Hydroquinone (p-Dihydroxybenzene), discovered in 1880, is a clean-working, non-staining agent that is readily soluble in warm water (somewhat less so in cold), and is extremely sensitive to the effects of low temperature and bromides. In highly alkaline solutions it produces a high speed, high contrast developer suitable for process work. In combination with metol or phenidone, and carbonate, it produces a virtual universal developer which can be adjusted for almost any use. Hydroquinone is probably carcinogenic and is highly toxic by ingestion. It is moderately toxic by inhalation and absorption through the skin..
Phenidone (1-phenyl-3-pyrazolidone), its potential as a developer discovered by J. D. Kendall in 1940, is a clean-working, non-staining, highly active agent of the pyrazine series. Phenidone is only moderately soluble in hot water, though it dissolves reasonably well in an alkaline solution. Due to its high activity in alkaline solutions it sometimes requires considerable restrainer--often benzotriazole in addition to potassium bromide. In carbonate solution it produces a fast but soft working developer. With borax or sodium metaborate it makes a fine grain developer. In combination with hydroquinone it becomes a normal contrast all purpose developer with excellent keeping properties. It has taken the place of metol in many formulas because it is superadditive with hydroquineone, is much less likely to cause skin irritation, and only requires about 10% as much by weight. Phenidone is moderately toxic by ingestion and inhalation, but only slightly toxic by absorption. It is generally considered to be the safest developing agent available other than ascorbic acid.
Ascorbic Acid (vitamin C) is a clean-working, non-staining agent, which is readily dissolved in water at room temperature. Ascorbic acid is typically used as a replacement for hydroquinone, in combination with phenidone or the aminophenols, with which it is superadditive. It is also effective as a preservative and can be used in formulas where it is desirable to reduce sulfite content. The oxidation byproducts of ascorbic acid are acidic, tending to inhibit further development in nearby areas; hence ascorbic acid is has useful properties where adjacency effects or compensating development are desired.
Paraminophenol , introduced in 1891, is much better known by the trade name Rodinal, the formula in which it is most often used. It is a fast-working, fog-free, stain-free agent that dissolves easily in cold water, keeps extremely well and produces negatives of very high acutance. P-Aminophenol is much less sensitive than most other agents to temperature, and does not cause fog at high temperatures. It is used primarily in highly concentrated pre-mixed solutions, and is seldom found in home darkrooms because pre-mixed Rodinal remains cheap and readily available . It is highly toxic by ingestion and moderately toxic by inhalation or absorption. Prolonged contact may cause skin irritation.
Amidol (2,4-Diaminophenol hydrochloride), introduced in 1892, is a low-fog agent which dissolves easily in water and sulfite solutions, and is moderately sensitive to bromides. A powerful, rapid developing agent, amidol is toxic, stains the fingers with oxidation by-products, and only keeps for a couple of days in solution, though its keeping properties may be improved by the addition of boric, lactic or citric acid. Amidol was the paper developer of choice for Edward and Brett Weston, and is still cherished by many fine-art photographers. It was famous fifty years ago for the blue-black tones it produced on bromide papers. Amidol possesses the unusual quality of being an active developing agent in a sulfite-only solution, without the addition of carbonate, and remains active even in slightly acidic environments. It is also said to begin its development in the depth of the emulsion rather than on the surface as do most agents. Amidol is highly toxic by inhalation or ingestion, and moderately toxic by absorption. Skin contact may cause severe irritation.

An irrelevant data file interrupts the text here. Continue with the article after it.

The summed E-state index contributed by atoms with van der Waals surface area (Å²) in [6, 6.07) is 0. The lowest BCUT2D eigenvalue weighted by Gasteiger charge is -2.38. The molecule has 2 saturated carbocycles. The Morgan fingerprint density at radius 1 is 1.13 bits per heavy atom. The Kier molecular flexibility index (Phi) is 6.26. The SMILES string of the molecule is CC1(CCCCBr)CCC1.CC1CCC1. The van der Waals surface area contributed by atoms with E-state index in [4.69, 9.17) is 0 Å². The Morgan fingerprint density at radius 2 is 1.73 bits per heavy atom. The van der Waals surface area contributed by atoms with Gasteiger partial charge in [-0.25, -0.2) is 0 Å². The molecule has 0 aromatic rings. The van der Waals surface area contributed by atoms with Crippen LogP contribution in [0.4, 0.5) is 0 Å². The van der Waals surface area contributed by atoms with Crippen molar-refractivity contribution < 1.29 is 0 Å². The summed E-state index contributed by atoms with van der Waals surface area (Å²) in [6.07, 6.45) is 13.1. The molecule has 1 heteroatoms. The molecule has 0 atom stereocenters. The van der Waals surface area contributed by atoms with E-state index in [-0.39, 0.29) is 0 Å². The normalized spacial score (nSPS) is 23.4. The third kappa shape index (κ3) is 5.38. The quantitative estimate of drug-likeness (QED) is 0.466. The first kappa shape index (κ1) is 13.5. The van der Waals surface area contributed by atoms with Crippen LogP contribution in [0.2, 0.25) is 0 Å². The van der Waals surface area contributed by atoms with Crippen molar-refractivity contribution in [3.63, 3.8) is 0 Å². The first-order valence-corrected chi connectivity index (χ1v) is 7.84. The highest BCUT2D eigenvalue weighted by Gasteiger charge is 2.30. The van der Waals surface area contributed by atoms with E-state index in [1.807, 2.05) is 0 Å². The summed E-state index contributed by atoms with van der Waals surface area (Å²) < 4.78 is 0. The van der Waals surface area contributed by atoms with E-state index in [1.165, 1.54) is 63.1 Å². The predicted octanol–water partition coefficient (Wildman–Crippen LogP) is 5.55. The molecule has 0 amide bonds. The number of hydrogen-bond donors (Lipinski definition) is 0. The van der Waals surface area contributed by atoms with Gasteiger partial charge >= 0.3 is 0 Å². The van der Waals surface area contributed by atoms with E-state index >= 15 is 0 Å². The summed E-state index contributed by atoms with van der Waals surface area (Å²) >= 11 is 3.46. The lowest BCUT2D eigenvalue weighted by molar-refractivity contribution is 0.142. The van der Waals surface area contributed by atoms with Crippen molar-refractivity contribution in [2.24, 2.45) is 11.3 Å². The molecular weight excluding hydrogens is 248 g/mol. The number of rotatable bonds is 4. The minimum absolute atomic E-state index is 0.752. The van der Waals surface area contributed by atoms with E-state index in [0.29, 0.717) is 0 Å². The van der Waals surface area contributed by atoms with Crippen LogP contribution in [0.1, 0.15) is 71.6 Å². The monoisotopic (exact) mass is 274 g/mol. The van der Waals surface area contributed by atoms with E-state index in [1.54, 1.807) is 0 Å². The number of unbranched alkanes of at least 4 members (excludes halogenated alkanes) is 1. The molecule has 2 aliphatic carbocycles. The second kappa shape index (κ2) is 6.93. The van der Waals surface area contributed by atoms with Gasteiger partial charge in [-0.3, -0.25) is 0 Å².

Pyrocatechin (o-Dihydroxybenzene), also known as Catechol or Catechin, is a toxic, staining, low-fog agent that dissolves easily in warm water and is only slightly sensitive to bromide in its most common solution with sodium hydroxide. It is considerably more susceptible to the influence of bromide in carbonate solutions. Pyrocatechin oxidizes very readily, particularly in the absence of a sulfite preservative; the oxidation byproducts have a tanning effect on the gelatine of photographic emulsions, which tends to harden and stain them. This tanning effect is proportional to the amount of silver reduced and is therefore greatest in the highlight areas which have received the most exposure. Local tanning and hardening tends to inhibit further developing action in the area, making pyrocatechin an ideal compensating developer. The tanning effect also prevents development below the surface of the emulsion. Pyrocatechin is highly toxic by ingestion, inhalation, or absorption through the skin. It is classified as a carcinogen. Skin contact may cause eczematous dermatitis. Pyrocatechin is combustible and gives off irritating fumes when it burns.
Pyrogallol (1,2,3-Trihydroxybenzene) was introduced in 1851 and is commonly referred to as pyro or (incorrectly) pyrogallic acid. Pyrogallol is a staining agent that is quite toxic, produces low fog, and is moderately sensitive to the addition of bromide. Used by itself it is very soft working, but with the addition of metol or phenidone it produces normal contrast negatives. Pyro oxidizes readily and the oxidation byproducts tan the gelatine of the emulsion, producing a distinct yellow-green stain in direct proportion to the amount of silver halide reduced. This has the effect of somewhat masking image grain and improving detail in high values. The stain can be eliminated by the addition of sulfite in the ratio of 4 or 5 to 1 of pyro. It is also possible to bleach out the silver and print by the stain alone. Once widely used, pyro formulas fell out of vogue due to the difficulty of controlling the staining effect. However, the Wimberley WD2D formula and Gordon Hutchings' PMK (pyro-metol-kodalk) formula both give excellent control over the staining action and have brought pyro into widespread use once again, particularly by fine art photographers. Pyrogallol is highly toxic by ingestion, inhalation, or absorption.